Dolphins in Australia have learned how to snatch bait from crab traps—and now, researchers say they’ve captured the clever behavior on camera for the first time ever.
The bait-stealing saga may have started two decades ago, when crab fishers off the coast of Bunbury, Western Australia, realized bottlenose dolphins were taking the fish they use as bait from their crab pots and nets. The interactions began occurring in Koombana Bay, a part of the Indian Ocean in far southwestern Australia, about 100 miles south of Perth.
Over time, fishers and local conservationists became concerned about the dolphins’ safety. They not only worried that the fish might be unhealthy, but they were also afraid the marine mammals would become entangled in their gear. And that’s a serious concern: In July 2022, a baby dolphin in Clearwater, Florida, became tangled in the ropes of a crab trap and had to be taken to SeaWorld for medical treatment and rehabilitation.
“It’s a risky behavior,” says Simon Allen, a conservation biologist and co-director of the Shark Bay Dolphin Research Alliance, in a video. “They get some reward out of taking the bait, but then they’re also at risk of entanglement or physical damage from the gear.”
Two years ago, Bunbury conservationist Rodney Peterson got in touch with staff at the Dolphin Discovery Center, a nonprofit conservation and tourism organization, to talk about this problem. Using five cameras, a film team began recording the dolphins, and they were “stunned” by what they saw, the center wrote in a post on Instagram.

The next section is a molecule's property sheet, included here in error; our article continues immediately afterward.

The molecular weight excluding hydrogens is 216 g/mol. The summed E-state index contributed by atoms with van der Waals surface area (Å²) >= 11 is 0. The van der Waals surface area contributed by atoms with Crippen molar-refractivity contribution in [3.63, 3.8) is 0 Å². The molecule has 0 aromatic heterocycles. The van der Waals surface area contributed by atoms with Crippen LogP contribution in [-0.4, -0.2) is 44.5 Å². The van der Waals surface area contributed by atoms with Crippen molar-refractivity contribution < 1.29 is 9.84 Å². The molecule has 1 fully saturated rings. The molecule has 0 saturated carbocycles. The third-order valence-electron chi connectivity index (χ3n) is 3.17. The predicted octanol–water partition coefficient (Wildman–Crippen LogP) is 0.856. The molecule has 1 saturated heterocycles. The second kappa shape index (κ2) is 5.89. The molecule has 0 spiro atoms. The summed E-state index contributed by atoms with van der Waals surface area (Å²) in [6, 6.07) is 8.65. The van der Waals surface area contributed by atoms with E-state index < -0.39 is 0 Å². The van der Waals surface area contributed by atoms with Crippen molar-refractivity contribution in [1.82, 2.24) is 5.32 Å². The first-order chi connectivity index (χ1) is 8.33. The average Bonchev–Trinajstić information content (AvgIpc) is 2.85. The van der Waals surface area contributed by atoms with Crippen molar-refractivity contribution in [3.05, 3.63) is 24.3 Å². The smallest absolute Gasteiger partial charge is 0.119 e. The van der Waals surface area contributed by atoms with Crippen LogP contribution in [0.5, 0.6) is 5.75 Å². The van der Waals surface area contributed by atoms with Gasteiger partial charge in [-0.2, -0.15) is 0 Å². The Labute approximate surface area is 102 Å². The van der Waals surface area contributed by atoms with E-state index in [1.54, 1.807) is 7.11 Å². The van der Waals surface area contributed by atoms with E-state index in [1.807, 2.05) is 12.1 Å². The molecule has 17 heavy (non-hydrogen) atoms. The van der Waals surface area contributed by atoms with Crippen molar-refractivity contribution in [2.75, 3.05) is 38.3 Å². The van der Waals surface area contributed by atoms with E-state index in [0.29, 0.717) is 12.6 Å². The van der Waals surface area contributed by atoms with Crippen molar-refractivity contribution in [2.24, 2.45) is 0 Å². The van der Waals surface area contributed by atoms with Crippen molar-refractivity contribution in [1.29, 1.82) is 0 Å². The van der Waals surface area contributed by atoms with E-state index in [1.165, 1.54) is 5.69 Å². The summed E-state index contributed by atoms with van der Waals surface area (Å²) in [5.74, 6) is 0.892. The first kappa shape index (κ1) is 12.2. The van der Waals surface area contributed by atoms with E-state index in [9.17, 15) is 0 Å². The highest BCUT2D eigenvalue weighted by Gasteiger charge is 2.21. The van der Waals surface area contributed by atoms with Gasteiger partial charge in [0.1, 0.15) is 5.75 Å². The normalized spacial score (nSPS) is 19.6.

“The footage was certainly surprising,” says Axel Grossmann, a volunteer and filmmaker who worked on the project, to the Australian Broadcasting Corporation’s Alexander Govan and Jacqueline Lynch. “We knew something was happening, but we had no clue that the dolphins were acting to such an extent, through so much effort, learning and physical and mental problem-solving [to steal the food].”
In some instances, the dolphins watched the crab fishers hook bait onto their pots. As soon as the humans lowered the pots into the water, the creatures sprang into action and grabbed the fish off the hooks.
The fishers tried other approaches, such as attaching the bait on the bottom of the pot—but the dolphins learned they could use their noses to flip over the whole device and nab the fish.
Next, the fishers tried putting the bait inside a smaller plastic container with a lid. But the dolphins outsmarted them once again: They used their teeth or noses to swiftly pop open the box and spring the fish free.
“There is no doubt that dolphins are intelligent,” the center wrote on Instagram. “Being brilliant observers, fast learners and innovators helps the most bold and sophisticated animals to succeed.”
Eventually, the team devised a dolphin-proof solution: a mesh bait pouch with a metal hook that “kept the bait closed in tight,” Grossmann tells Live Science’s Lydia Smith.
“The dolphins learned that it wasn’t accessible, so they swam off,” he adds. “It means we get healthier dolphins and happier crab fishermen.”
The film project raises additional questions about the behavior, such as whether it’s widespread or isolated to just a few individuals. Researchers also aren’t sure why the dolphins are going to such great lengths to steal the bait, which is not a substantial meal. But they suspect it’s some mix of hunger, curiosity and fun, reports Live Science.